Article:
Living (and running) Below The Line



I love food, I really do. I’m that person at work throwing date balls and nut butter sandwiches and cookies into my mouth every few minutes while Weight-Watchers-enrolled colleagues look on with mild irritation.

As a runner and breastfeeding mother, I need the calories, right? It sounds good, but part of me suspects it’s just mild greed.

The Live Below The Line intrigued me last year when a friend did it, and seemed like a great cause to support. You spend 5 days living on $2.25 per day, the New Zealand equivalent of the global poverty line, to get a small insight into how 1.2 billion feel using that amount to provide everything. I liked how you could choose a charity from a variety, and the challenge element.

The grocery total (note dahl only part cooked at this pointed).

The grocery total.

In terms of the eating, I made things harder for myself by preferring gluten/dairy free, not wanting to buy non free-range eggs, and not accepting anything free or raiding the garden/orange tree. The latter two are part of the ‘rules’, from what I understood – the $2.25 is meant to be the worth of the food that you consume.

The shopping list:
Buckwheat groats: $3.84
Red lentils: $3
1/2 cabbage: $1
Jumbo oats: 94c
2 onions: 60c
Brown rice: 54c
Cumin seeds: 45c
7 5c bananas from sale box: 35c
Oil: 20c
Salt: 12c
Peppercorns: 11c
Whole cloves: 10c

Total: $11.25

The regime, x 5:

I still enjoyed dahl and buckwheat every time I had it.

I still enjoyed dahl and buckwheat every time I had it.

Breakfast: soaked rolled oats and a banana
Lunch + Dinner: buckwheat groats with lentil dahl and chopped cabbage.

Day 1 wasn’t bad at all. I ran to work to score some distracting morning endorphins, ate a late breakfast of soaked oats with banana, enjoyed both dahl meals on schedule and marvelled at the fact I was actually capable of not constantly snacking. Maybe it is possible to just be hungry and experience the sensation. So far, so zen.

Day 2 went fairly well until about 4pm, when I felt a tad grumpy. After work, I didn’t have much finishing power in the 1500 x 4 hill interval session. This was probably the energy slump beginning.

Tummy rumbling was occasionally noticeable.

Tummy rumbling was occasionally noticeable.

Day 3 was a nosedive. I felt fuzzy and lethargic but stubbornly stuck with my plan of doing a 90 minute easy run. Cue grovelling around the river path with all the momentum and leg-lift of a wet teatowel. The feeling was reminiscent of getting all woozy at the end of Tarawera ’11 – presumably the same sort of wonky depleted homeostasis kicking in. I then got Alba to bed early (miracle!) but had no impetus to do anything remotely constructive with the evening time. Sat drooling aimlessly and seriously considered negotiating some sort of out-clause on health grounds if day 4 was more of the same.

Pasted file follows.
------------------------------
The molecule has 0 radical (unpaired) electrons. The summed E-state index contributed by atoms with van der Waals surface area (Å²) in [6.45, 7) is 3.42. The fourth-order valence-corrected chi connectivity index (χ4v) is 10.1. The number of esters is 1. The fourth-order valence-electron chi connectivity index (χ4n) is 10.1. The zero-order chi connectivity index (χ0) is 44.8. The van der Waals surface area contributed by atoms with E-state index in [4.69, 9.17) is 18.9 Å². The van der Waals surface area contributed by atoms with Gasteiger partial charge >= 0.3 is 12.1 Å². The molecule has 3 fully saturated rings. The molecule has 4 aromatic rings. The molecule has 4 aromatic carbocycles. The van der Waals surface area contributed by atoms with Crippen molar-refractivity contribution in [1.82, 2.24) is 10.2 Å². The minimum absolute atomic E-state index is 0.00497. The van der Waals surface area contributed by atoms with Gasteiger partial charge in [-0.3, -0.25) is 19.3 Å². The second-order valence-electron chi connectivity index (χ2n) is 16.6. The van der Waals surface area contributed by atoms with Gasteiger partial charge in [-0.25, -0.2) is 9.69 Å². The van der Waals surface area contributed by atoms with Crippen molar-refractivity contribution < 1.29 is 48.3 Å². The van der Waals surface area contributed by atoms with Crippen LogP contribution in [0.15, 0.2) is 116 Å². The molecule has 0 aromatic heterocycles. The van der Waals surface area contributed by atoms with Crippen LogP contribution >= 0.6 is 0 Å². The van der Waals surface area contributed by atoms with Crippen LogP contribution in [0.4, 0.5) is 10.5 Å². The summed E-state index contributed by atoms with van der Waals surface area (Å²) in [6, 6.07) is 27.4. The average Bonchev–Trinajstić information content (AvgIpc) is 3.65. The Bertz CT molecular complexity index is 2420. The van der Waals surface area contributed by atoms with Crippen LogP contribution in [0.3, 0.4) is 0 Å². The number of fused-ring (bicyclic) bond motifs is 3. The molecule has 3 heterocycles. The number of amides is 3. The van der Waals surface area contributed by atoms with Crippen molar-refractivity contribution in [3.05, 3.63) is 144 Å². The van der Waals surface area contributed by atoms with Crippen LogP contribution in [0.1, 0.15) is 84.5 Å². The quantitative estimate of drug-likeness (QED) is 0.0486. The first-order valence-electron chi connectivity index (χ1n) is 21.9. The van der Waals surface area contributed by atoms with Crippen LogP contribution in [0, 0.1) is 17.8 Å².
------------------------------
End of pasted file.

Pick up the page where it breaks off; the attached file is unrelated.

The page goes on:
Day 4 dawned, and I felt ok(ish) again. Hooray! Just a nutritional hump-day wall to push through, perhaps? Still constantly hungry, naturally, but I regained faith I wouldn’t randomly keel over. I did postpone the evening tempo run because it just wasn’t going to be worthwhile. Also it was followed by a BBQ which isn’t quite so exciting when you can’t eat the food. Ditto Fringe opening, filled with delectable snacks. Incidentally, my milk production went down around then and Alba was unimpressed. This is no major for a comfort-snacking 2.5-year-old, but would be pretty stressful for someone nursing a small baby.

Sweet dreams.

Sweet dreams.

On day 5 I felt pretty relieved that I was hitting the home straight. Running to work felt ok again but I still had to survive not consuming any of a very impressive farewell morning tea at work (oh, woe is me). Hungry afternoon. I had a decent amount of food left for dinner, and that was that. Write a blog, go to sleep, dream of pancakes and smoothies.

Conclusions? It’s a really worthwhile thing to experience, albeit in a charmed environment with hot showers and a warm house, and the support from friends and colleagues was lovely. I think I chose the food pretty well – the meals were healthy and tasty. If I did it again I’d consider swallowing my scruples and swapping some eggs into the mix, similar to Mikki’s approach. Nutritionally, mine was a bit short on protein and greens but there’s a limit to what you can get for $11.25.

Breakfast on the Saturday was a happy (and early) affair

Breakfast on the Saturday was a happy (and early) affair

It was also short on calories, coming in just under 1000 per day. The omniscient internet backs up at least some of my greed-justification and suggests I need around 2300 (go the snacks). My scales said I either lost no weight or a kilo, depending on their mood within the same 5 minutes. I was very low on energy on Friday but it seemed to flow back over the weekend. The main thing it’s prompted is gratitude, which I imagine is the idea. Gratitude for pancakes and smoothies, variety, and having the choice about whether to subject yourself to such games.

So a loose conclusion: 1.2 billion people are living on a diet potentially leading to lethargy, malnourishment and breastfeeding issues. It’s a sobering thought. Give it a go next year? HUGE thanks again to the people who donated, raising $520! Pranesh, Katie, Yasmin, Andrea, Sandra, Mira, Nicolina, Adrienne, Megan, Linda, Jenni, Helen, Sarah, Julie, Christina, Sarah W, Tania, Geoff, Mary, Jenny, Brian, Dylan, Kovo, Fiona, Tracey, Oscar and Anon x 2 – you’re awesome. Without you I’d just be moping around making dubious food choices.

Strawberry and banana pancakes, I missed you.

Strawberry and banana pancakes, I missed you.



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